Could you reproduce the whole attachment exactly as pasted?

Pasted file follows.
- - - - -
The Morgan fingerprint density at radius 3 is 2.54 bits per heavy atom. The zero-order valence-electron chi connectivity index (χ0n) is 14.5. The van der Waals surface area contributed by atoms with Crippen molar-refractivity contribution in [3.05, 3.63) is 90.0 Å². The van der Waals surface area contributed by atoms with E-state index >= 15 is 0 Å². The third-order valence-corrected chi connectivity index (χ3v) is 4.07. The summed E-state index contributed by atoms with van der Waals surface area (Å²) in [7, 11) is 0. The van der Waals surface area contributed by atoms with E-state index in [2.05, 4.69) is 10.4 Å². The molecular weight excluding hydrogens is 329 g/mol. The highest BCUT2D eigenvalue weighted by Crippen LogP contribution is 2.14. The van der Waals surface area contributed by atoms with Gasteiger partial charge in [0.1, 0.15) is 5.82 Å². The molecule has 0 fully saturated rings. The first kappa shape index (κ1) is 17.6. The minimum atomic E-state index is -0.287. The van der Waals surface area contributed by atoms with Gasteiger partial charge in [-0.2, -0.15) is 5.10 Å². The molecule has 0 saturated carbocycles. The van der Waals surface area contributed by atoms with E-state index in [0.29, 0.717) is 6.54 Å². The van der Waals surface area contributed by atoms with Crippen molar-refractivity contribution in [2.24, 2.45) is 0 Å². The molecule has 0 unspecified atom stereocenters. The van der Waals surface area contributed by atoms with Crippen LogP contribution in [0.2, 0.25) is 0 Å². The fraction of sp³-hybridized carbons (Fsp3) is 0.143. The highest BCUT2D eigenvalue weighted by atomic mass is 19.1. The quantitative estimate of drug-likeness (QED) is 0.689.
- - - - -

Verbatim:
The Morgan fingerprint density at radius 3 is 2.54 bits per heavy atom. The zero-order valence-electron chi connectivity index (χ0n) is 14.5. The van der Waals surface area contributed by atoms with Crippen molar-refractivity contribution in [3.05, 3.63) is 90.0 Å². The van der Waals surface area contributed by atoms with E-state index >= 15 is 0 Å². The third-order valence-corrected chi connectivity index (χ3v) is 4.07. The summed E-state index contributed by atoms with van der Waals surface area (Å²) in [7, 11) is 0. The van der Waals surface area contributed by atoms with E-state index in [2.05, 4.69) is 10.4 Å². The molecular weight excluding hydrogens is 329 g/mol. The highest BCUT2D eigenvalue weighted by Crippen LogP contribution is 2.14. The van der Waals surface area contributed by atoms with Gasteiger partial charge in [0.1, 0.15) is 5.82 Å². The molecule has 0 fully saturated rings. The first kappa shape index (κ1) is 17.6. The minimum atomic E-state index is -0.287. The van der Waals surface area contributed by atoms with Gasteiger partial charge in [-0.2, -0.15) is 5.10 Å². The molecule has 0 saturated carbocycles. The van der Waals surface area contributed by atoms with E-state index in [0.29, 0.717) is 6.54 Å². The van der Waals surface area contributed by atoms with Crippen molar-refractivity contribution in [2.24, 2.45) is 0 Å². The molecule has 0 unspecified atom stereocenters. The van der Waals surface area contributed by atoms with Crippen LogP contribution in [0.2, 0.25) is 0 Å². The fraction of sp³-hybridized carbons (Fsp3) is 0.143. The highest BCUT2D eigenvalue weighted by atomic mass is 19.1. The quantitative estimate of drug-likeness (QED) is 0.689.